Professor Bing Su Lab and PI Youqiong Ye Lab Revealed the Interaction Pattern between FAP+ Fibroblasts and SPP1+ Macrophages in Colorectal Cancer
September 6, 2022

The article Single-cell and spatial analysis reveal interaction of FAP+ fibroblasts and SPP1+ macrophages in colorectal cancer was published in Nature Communications by Professor Bing Su Lab and PI Youqiong Ye Lab of Shanghai Jiaotong University School of Medicine/Shanghai Institute of Immunology on 1 April 2022, found that FAP+ fibroblasts and SPP1+macrophages were infiltrated significantly in CRC and correlated with poor prognosis and tumor immunotherapy tolerance based on the analysis of single-cell multi-omics, spatial transcriptome sequencing and immunofluorescence imaging.


Colorectal cancer (CRC) is among the most common malignancies with limited treatments other than surgery. The tumor microenvironment (TME) profiling enables the discovery of potential therapeutic targets. Here, we profile 54,103 cells from tumor and adjacent tissues to characterize cellular composition and elucidate the potential origin and regulation of tumor-enriched cell types in CRC. We demonstrate that the tumor-specific FAP+ fibroblasts and SPP1+ macrophages were positively correlated in 14 independent CRC cohorts containing 2550 samples and validate their close localization by immuno-fluorescent staining and spatial transcriptomics. This interaction might be regulated by chemerin, TGF-β, and interleukin-1, which would stimulate the formation of immune-excluded desmoplasic structure and limit the T cell infiltration. Furthermore, we find patients with high FAP or SPP1 expression achieved less therapeutic benefit from an anti-PD-L1 therapy cohort. Our results provide a potential therapeutic strategy by disrupting FAP+ fibroblasts and SPP1+ macrophages interaction to improve immunotherapy.


About Lab

Laboratory of Mucosal Immune Regulation

The research in the laboratory focuses on the biology of signal transduction mediated by the intracellular protein kinase network such as the mitogen-activated protein kinase (MAPK) cascades and the mammalian target of rapamycine (mTOR) pathway in gut immune responses and blood vessel function/development. The current studies have focused on the regulatory mechanism of MAPK and mTOR signaling pathways in intestinal stromal cells, macrophages, T cells and innate lymphoid cells and their roles in intestinal and lung inflammation, cancer, and intestinal fibrosis. The recent research work of the laboratory has been published in journals such as Nature (2021), Cell (2021,2019), Nature Communications (2022,2018), EMBO J (2020), Molecular Cell (2017).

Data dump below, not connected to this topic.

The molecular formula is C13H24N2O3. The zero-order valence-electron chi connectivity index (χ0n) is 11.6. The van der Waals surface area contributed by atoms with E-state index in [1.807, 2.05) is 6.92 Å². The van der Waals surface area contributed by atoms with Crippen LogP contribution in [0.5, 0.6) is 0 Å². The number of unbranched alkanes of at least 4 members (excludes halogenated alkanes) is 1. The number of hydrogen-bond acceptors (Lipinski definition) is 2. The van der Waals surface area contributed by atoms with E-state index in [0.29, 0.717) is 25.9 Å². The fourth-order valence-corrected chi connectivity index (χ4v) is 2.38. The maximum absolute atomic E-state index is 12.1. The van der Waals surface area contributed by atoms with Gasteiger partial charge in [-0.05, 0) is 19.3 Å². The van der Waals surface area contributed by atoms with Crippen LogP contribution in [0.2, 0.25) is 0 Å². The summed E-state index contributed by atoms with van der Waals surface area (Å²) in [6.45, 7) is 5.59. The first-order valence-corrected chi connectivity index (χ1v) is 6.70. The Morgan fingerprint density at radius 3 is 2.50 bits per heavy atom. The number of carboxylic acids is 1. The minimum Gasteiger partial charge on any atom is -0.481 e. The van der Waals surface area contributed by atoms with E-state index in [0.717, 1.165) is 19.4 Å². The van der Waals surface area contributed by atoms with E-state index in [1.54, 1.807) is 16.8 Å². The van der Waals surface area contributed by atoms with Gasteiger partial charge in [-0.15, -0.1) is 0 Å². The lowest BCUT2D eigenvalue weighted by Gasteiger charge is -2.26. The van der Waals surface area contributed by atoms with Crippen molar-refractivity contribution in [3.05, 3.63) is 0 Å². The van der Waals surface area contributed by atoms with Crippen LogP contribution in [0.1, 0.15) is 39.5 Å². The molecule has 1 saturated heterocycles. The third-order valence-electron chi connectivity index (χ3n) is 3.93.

Laboratory of Tumor Multiomics and Immunotherapy

The research in the laboratory focuses on tumor microenvironment (TME) and immunotherapy. They take full advantage of the multi-omics data in human cancer, combine with innovative bioinformatics methods, basic experiments, clinical cohorts and other multi-scale methods to build an immunotherapy efficacy prediction model, to explore the regulatory roles of tumor (boundary) microenvironment on tumor progression and immune escape, providing new potential therapeutic strategies for immunotherapy (Cancer Cell, 2020; Nature Metabolism, 2019; Nature Immunology, 2019; Nature Communications, 2020, 2022; etc.). The main research contents as follows:

1) Combining multi-scale data such as spatial transcriptomics, single-cell multi-omics, pathological images, etc., to construct approaches to accurately study the regulation roles of tumor boundary microenvironment in tumor immune microenvironment subtypes, metastasis, and immunotherapy resistance, and to develop new therapeutic strategies based on the targets in tumor boundary microevironment;

2) Single-cell and other omics based clinical cohorts reveal tumor microenvironment-related characteristics to assist tumor immunotherapy.